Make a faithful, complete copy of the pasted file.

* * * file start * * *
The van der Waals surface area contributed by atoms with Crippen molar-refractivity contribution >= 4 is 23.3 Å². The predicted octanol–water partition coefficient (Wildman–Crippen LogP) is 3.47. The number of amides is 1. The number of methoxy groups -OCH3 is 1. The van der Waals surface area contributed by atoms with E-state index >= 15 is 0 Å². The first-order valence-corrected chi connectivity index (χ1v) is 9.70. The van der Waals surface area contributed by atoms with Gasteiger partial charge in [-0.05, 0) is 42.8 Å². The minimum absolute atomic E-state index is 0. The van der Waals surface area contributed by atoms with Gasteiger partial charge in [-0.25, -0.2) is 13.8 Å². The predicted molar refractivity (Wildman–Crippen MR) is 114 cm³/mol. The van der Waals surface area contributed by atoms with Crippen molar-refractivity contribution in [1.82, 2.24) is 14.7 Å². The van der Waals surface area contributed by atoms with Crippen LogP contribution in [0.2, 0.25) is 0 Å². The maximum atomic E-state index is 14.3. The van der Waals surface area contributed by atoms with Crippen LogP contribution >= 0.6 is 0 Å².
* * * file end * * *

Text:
The van der Waals surface area contributed by atoms with Crippen molar-refractivity contribution >= 4 is 23.3 Å². The predicted octanol–water partition coefficient (Wildman–Crippen LogP) is 3.47. The number of amides is 1. The number of methoxy groups -OCH3 is 1. The van der Waals surface area contributed by atoms with E-state index >= 15 is 0 Å². The first-order valence-corrected chi connectivity index (χ1v) is 9.70. The van der Waals surface area contributed by atoms with Gasteiger partial charge in [-0.05, 0) is 42.8 Å². The minimum absolute atomic E-state index is 0. The van der Waals surface area contributed by atoms with Gasteiger partial charge in [-0.25, -0.2) is 13.8 Å². The predicted molar refractivity (Wildman–Crippen MR) is 114 cm³/mol. The van der Waals surface area contributed by atoms with Crippen molar-refractivity contribution in [1.82, 2.24) is 14.7 Å². The van der Waals surface area contributed by atoms with Crippen LogP contribution in [0.2, 0.25) is 0 Å². The maximum atomic E-state index is 14.3. The van der Waals surface area contributed by atoms with Crippen LogP contribution >= 0.6 is 0 Å².